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Stafford County students could see some restrictions lifted this fall under proposed changes to the school division's rules.
School Board members are considering a series of proposals that would lessen the penalties for alcohol use and would allow students to wear dorm pants and to use cellphones during school.
Daryl Nelson, director of administrative and legal services, presented the suggested changes last week to the board. He held up a pair of plaid flannel pants to show members what dorm pants are.
They are very similar to pajama pants, which would still be forbidden if the board passes the new dress code.
Michael Byers, principal of Colonial Forge High School, told the board that pajamas often have "holes where you don't want them."
School Board members seemed unconvinced that school administrators would be able to tell the difference between pajama pants with flies and dorm pants without them.
A change to the Student Code of Conduct would reduce the penalties for using or possessing alcohol on school grounds. The code now calls for a minimum suspension for the rest of the school year.
The change would allow administrators to instead give a 10-day suspension for first-time offenses.
Nelson said that this year there have been a lot of students appealing long-term suspensions for alcohol use, and this would allow "greater flexibility" in the initial punishment.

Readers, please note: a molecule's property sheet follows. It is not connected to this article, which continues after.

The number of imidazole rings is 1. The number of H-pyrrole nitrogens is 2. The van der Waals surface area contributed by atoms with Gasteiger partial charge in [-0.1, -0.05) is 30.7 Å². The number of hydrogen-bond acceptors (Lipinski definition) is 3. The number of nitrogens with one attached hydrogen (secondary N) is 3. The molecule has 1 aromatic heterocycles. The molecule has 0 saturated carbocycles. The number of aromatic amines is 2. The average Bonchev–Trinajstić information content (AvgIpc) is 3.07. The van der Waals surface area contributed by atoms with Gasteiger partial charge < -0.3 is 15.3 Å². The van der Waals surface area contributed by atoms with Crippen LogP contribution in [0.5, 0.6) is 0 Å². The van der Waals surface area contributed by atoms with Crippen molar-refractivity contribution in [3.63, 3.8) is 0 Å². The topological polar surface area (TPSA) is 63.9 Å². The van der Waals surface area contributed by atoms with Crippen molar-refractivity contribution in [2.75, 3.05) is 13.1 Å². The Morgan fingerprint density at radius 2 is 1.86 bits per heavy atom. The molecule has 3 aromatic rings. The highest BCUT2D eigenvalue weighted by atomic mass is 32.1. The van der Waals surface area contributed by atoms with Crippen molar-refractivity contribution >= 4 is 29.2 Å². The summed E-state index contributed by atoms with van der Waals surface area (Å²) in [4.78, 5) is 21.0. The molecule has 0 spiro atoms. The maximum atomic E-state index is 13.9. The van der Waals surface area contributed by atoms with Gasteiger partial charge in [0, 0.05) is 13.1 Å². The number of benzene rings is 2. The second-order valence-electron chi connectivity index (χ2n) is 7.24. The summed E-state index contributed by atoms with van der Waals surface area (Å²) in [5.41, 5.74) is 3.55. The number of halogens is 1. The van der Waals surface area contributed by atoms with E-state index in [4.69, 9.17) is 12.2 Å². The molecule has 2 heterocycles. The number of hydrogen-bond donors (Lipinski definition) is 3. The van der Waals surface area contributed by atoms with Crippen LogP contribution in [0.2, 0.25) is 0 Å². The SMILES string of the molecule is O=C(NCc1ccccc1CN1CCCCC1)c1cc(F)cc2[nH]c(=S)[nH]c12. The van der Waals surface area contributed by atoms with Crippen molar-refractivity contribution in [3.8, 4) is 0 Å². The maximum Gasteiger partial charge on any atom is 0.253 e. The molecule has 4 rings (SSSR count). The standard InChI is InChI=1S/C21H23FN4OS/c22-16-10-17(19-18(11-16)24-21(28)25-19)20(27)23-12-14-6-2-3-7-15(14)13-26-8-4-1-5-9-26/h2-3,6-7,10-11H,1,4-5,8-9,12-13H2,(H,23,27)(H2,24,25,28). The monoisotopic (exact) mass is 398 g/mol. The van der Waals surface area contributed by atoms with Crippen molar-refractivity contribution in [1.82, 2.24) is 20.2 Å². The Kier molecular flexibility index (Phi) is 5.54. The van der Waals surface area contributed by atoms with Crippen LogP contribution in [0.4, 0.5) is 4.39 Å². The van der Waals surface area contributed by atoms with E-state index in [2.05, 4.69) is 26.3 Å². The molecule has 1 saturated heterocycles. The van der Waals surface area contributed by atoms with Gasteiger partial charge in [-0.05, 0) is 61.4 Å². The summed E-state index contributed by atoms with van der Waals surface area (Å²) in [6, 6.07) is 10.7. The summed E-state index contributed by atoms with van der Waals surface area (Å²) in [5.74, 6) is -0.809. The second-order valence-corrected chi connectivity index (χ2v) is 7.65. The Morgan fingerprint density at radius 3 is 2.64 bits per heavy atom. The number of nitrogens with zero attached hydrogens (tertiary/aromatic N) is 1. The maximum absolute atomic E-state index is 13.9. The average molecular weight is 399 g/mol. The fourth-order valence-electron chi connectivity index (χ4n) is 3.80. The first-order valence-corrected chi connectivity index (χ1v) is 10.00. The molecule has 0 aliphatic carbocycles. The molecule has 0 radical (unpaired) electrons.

School Board member Nanette Kidby questioned the proposed change, saying that it would treat alcohol differently than drugs, when both are illegal for students.
Another proposed change to the code of conduct would allow students to use cellphones during school, with permission from administrators.
Nelson said that school principals support the change.
"We're for it," he said, adding that if cellphones were allowed in schools, staff could help students learn to use them safely.
Board member Dana Reinboldt said that she supports cellphones in schools but worries about sexting, bullying, cheating and drug dealing.
Nelson said that the administrators are working on ways to address those issues.
"We recognize that there will be growing pains," he said. "This is a huge change in direction, but we're prepared to embrace it."
The change would lead the way for the division to implement a pilot Bring Your Own Technology to school program. Students would bring electronic devices, such as smartphones, tablets, laptops and e-readers to use for educational purposes.
School Board members have heard details on the proposal but it hasn't come up for a vote yet.
Amy Flowers Umble: 540/735-1973